Chronic prostatitis is a condition where the prostate gland in men becomes inflamed and the inflammation does not go away or comes back frequently, according to WebMD. Chronic prostatitis comes in two different types: chronic bacterial prostatitis and chronic nonbacterial prostatitis.
Chronic bacterial prostatitis is the result of recurrent urinary tract infections that have entered the prostate, according to WebMD. As of 2015, it is thought that most men who experience this type of prostatitis have the condition for several years before symptoms appear. The symptoms of this type of prostatitis are similar to acute prostatitis and include pain in the pelvis and genital area, painful urination and the feeling of needing to urinate often. However, in people with chronic prostatitis, the symptoms are less severe. This type of prostatitis is usually treated with antibiotics, given for a period of time anywhere between four and 12 weeks.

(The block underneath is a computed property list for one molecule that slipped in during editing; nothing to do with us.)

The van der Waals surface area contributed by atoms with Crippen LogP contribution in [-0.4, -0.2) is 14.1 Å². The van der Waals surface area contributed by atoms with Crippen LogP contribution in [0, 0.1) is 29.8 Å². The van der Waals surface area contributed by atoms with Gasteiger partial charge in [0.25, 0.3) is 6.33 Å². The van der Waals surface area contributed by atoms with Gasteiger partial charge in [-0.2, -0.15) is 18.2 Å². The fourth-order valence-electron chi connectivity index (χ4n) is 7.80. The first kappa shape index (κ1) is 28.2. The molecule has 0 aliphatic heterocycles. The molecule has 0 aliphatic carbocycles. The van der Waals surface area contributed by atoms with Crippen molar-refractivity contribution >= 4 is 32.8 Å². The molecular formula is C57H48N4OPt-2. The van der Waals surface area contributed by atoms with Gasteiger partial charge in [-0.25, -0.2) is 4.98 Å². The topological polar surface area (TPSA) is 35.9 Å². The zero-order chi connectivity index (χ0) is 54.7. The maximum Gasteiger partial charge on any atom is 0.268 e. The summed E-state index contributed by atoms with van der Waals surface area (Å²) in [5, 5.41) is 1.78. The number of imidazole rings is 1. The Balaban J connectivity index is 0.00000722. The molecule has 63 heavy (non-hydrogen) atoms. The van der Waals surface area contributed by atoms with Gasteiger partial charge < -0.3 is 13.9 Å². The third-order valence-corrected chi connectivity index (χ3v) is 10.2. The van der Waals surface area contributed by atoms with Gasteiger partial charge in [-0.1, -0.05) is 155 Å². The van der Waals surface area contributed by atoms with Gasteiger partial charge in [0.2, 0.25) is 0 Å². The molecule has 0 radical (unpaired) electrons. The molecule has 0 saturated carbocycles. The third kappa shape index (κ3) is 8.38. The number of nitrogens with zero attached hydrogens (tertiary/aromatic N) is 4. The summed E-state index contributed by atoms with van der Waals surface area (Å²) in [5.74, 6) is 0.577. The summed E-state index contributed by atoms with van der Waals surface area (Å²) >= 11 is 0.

The second type of chronic prostatitis, called chronic nonbacterial prostatitis, is not caused by infection but results in a similar inflammation, states WebMD. As of 2015, it is not understood how the prostate becomes inflamed in this manner, though having an enlarged prostate or having an abnormal urinary system are risk factors. Treatment for this type of prostatitis is often difficult and could include long courses of antibiotics to ensure it is not caused by bacteria and drugs called alpha-adrenergic blockers, which relax the muscles of the prostate, according to MedlinePlus.